by: dan kellar
Waterloo – “We have not been able to engage with any of our listeners on those platforms… We’re just getting caught up in it and it is not very fair to us.” is how Radio Waterloo’s president Nat Persaud responded when asked by CKMS News about the effects of Meta’s actions which de-platformed and restricted the community radio station’s Facebook and Instagram pages.
Similar to many community radio station across the country, Radio Waterloo, also known as CKMS, started to see restrictions on Facebook posts in August, and by September the station’s Facebook posts and profile were not viewable by folks inside of Canada. In early October, Radio Waterloo’s Instagram account had the same restrictions.
Meta has introduced restrictions on their platforms in response to the Canadian government’s bill C-18, which became law in June 2023 and is on track to come into full force in December. The bill, known as the Online News Act, in part seeks to impose fees on large social media and search engine companies for allowing Canadian created news content to be shared as links on their platforms, in effect charging the internet companies for re-publishing content if they profit from the interaction through selling advertising space or collecting and selling user info.
At this time, only Google and Meta meet the triggering guidelines of the legislation, though if other companies increase their revenues or presence in Canada, they too would have to follow the new regulations. Google has said they will implement their reaction to C-18 in December, with the delisting of news from the platform.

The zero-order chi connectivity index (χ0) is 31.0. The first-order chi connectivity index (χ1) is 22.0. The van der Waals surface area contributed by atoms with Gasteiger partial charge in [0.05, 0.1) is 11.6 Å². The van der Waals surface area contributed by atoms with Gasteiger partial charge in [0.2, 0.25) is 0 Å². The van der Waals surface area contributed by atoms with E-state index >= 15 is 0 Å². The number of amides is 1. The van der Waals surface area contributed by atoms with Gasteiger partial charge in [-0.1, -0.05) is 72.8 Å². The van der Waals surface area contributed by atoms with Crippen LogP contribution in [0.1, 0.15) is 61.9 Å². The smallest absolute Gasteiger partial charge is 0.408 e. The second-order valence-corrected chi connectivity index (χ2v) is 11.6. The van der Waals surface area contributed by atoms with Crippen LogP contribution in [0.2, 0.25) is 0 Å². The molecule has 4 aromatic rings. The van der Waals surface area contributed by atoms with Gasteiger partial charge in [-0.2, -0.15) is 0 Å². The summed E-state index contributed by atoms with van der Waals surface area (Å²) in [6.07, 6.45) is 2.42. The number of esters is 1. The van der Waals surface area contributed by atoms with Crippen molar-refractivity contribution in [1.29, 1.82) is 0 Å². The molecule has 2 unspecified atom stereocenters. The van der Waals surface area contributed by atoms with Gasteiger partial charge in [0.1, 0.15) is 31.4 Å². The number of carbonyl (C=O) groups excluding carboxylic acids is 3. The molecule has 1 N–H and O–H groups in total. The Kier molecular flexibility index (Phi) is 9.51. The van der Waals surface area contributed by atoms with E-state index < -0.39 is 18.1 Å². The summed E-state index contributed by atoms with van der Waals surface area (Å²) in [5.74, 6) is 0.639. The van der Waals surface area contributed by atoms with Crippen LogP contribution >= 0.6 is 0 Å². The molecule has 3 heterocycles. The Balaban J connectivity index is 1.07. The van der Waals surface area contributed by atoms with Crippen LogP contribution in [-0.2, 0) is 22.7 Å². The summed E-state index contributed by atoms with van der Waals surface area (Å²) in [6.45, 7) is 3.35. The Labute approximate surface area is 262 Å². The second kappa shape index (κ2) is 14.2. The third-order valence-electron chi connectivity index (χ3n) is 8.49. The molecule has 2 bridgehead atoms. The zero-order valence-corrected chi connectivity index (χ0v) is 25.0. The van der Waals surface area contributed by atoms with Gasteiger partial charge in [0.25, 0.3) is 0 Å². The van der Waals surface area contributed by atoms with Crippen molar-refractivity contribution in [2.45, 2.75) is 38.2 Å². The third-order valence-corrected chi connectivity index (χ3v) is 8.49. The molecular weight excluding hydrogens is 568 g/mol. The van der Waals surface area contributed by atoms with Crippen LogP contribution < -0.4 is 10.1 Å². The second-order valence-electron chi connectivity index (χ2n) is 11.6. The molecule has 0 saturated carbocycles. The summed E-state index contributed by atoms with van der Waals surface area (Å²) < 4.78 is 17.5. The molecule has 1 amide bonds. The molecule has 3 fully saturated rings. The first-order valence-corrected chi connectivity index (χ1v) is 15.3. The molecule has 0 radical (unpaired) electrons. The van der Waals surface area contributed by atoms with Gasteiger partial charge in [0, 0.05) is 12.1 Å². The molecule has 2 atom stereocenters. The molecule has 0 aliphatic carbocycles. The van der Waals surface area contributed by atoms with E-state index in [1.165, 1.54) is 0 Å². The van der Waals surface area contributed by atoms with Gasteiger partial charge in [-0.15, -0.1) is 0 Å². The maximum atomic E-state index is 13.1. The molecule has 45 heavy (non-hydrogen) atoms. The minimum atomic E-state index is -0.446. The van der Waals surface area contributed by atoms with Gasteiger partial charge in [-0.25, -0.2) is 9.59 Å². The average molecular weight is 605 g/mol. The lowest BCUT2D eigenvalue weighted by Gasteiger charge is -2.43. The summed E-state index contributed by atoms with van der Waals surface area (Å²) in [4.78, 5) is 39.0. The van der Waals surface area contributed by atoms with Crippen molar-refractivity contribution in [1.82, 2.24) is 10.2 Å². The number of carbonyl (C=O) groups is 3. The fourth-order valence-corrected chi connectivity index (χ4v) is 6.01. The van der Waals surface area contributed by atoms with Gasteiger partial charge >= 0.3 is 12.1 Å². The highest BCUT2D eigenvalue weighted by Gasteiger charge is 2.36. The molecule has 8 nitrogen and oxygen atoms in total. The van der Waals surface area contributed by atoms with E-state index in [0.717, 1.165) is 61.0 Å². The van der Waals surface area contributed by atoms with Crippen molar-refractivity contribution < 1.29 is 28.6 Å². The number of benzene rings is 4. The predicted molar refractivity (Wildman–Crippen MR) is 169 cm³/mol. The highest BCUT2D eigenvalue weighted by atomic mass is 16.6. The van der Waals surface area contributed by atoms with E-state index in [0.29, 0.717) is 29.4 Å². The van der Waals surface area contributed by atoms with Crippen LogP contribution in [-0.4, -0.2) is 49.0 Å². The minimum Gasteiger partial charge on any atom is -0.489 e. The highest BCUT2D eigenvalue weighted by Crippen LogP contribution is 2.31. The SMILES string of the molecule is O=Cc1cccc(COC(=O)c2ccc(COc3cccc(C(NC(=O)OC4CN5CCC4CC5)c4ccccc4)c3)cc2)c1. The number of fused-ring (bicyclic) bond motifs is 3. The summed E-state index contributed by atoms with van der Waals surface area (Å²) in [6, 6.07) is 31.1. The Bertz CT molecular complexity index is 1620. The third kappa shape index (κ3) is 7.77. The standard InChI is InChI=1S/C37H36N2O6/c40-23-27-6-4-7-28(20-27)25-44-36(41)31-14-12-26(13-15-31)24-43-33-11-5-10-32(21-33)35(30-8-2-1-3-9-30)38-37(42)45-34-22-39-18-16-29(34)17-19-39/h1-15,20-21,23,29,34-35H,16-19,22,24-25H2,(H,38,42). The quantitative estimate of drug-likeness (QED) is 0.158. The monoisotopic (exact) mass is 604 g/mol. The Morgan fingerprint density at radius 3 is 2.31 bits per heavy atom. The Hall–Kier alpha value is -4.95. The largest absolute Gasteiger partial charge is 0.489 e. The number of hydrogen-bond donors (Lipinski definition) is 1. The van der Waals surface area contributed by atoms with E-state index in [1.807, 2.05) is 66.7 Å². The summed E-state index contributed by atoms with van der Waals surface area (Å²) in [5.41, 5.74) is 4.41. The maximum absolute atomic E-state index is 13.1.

For today’s show, CKMS News spoke with CKMS President Nat Persaud and CKMS News editor Bob Jonkman, who are both members of the station’s technical team, and Barry Rooke, the executive director of the National Community and Campus Radio Association. The interviews included questions about the effects of bill C-18 on station operations, adaptations to the social media restrictions (like joining the fediverse), and ideas of the role of the government in funding community radio and local news.
For more in-depth background and analysis on Bill C-18, lawyer Michael Geist has discussed C-18 thoroughly on his website and podcast, which you can find at michaelgeist.ca/tag/c-18/